Impromptu July 4th Float Stars in Cancelled Freedom Over Texas Festivities

Mayor Turner had already cancelled all Freedom Over Texas events yesterday — save for the fireworks — by the time the HOUSTON sign planted in Eleanor Tinsley Park got caught up in the flow of things and began drifting downstream, away from the Bud Light Beer Garden that it originally fronted. Despite the disorder, the letters managed to stay afloat during their time on the water, captured by Chronicle photographer Yi-Chin Lee.

They ended up making landfall in the middle of the lawn:


That grassy area was mostly submerged during prime time yesterday:

Putting these amenities at odd angles as well:

Photos: Yi-Chin Lee

Rainy Spell

13 Comment

  • What’s with all the holiday floods? Someone up there’s trying to screw with our time off.

  • The Houston letters floating away is the best summary of what’s happening with our city. It’s not an overstatement that our elected officials are paralyzed to make the big sweeping changes necessary to keep this city vibrant for future generations. But hey, more exurban and floodplain development feeding water into the already strained bayou system brings in tax dollars we can spend today! Who needs a city 100 years from now?!

  • I think it’s unfair to place all the blame on elected officials though. There are laws that they must follow whether they like it or not.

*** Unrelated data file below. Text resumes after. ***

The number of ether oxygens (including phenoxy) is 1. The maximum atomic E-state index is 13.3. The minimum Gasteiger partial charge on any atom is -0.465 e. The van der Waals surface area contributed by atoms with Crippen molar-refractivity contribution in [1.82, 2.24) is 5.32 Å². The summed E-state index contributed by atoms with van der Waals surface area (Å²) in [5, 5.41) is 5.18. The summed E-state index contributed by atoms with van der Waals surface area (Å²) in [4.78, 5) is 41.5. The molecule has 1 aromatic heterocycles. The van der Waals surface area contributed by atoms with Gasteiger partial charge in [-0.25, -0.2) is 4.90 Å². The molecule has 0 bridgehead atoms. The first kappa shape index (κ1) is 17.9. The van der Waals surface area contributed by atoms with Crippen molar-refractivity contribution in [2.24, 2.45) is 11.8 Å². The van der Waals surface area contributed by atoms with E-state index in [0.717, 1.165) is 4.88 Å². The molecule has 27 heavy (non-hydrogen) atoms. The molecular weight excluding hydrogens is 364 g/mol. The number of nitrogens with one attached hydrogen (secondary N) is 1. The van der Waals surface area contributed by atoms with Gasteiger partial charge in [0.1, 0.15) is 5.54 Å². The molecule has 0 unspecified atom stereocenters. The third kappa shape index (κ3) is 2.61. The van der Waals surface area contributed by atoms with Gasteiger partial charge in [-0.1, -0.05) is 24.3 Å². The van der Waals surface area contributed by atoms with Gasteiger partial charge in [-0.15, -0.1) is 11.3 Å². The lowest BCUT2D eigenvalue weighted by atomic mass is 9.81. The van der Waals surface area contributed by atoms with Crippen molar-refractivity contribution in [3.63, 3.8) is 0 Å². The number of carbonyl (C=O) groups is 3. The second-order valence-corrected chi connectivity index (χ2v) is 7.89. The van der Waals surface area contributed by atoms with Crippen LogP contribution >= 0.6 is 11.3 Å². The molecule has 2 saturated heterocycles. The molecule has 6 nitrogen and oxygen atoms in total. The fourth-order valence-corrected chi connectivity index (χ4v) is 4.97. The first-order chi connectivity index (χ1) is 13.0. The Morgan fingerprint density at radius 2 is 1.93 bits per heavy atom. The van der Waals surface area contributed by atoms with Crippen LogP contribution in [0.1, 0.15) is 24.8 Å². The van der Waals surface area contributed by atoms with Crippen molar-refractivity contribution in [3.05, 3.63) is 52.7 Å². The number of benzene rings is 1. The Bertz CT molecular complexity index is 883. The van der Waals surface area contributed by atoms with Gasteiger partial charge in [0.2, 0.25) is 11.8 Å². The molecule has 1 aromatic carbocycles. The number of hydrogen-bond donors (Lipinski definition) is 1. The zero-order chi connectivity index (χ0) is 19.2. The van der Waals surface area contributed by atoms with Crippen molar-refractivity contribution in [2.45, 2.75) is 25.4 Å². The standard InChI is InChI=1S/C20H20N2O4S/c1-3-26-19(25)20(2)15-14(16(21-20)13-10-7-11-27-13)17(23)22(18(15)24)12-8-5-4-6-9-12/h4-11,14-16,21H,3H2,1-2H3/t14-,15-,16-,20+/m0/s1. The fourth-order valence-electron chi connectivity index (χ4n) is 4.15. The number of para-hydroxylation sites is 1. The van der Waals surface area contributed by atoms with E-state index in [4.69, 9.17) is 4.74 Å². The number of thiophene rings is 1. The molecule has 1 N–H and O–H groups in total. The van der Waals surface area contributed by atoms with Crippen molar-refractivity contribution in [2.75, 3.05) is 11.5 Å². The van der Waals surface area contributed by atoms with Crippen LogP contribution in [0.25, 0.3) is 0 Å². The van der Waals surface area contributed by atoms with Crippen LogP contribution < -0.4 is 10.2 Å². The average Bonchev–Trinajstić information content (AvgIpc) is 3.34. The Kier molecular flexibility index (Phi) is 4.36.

Residents/voters above all else are the single constant variable in all of this that prevents these type of issues from being addressed or rectified in proper and due time. Nowhere in the state of Texas do I see local/state jurisdictions being empowered with the trust and finances to make the necessary fixes.
    Our city is so diverse and spread out that finding common ground on fixes and funding from one neighborhood to the next is not easy.

  • “Hey, let’s have our festivities near the bayou where it floods during a holiday”

  • travelguy73,
    are you ready for higher taxes? That is what it is going to take for us to have a city that will handle the strains of storms better.

  • So how does a place like Miami handle drainage issues? I mean, that’s a big flat spread out city with lots of development, but I don’t see lots of new stories about houses flooding in Miami. Just asking, I really don’t know, other than Dade county being criss-crossed by lots of canals.

  • Toasty and Joel – the elected officials had a billion dollar drainage fee and multi-billion dollar tirz system allocated for blight (which by definition includes flooding). The elected officials failed, are currently failing and will fail in the future if given the opportunity.

  • Actually, Miami has experienced ‘sunny day flooding’ for a few years now.

  • I’d be interested in what Miami does differently as well, but the geography of Miami is also vastly different from that of Houston. Miami is maybe 10miles wide and I’d assume they have a pretty direct eastward runoff for water. Houston is what, 50, 60miles wide? Nobody is going to be building in the Everglades the same way Houston has built out the Katy Prairie. The runoff from developments feeding into the bayous in Houston must surely dwarf what the bayous/canals in Miami are expected to handle.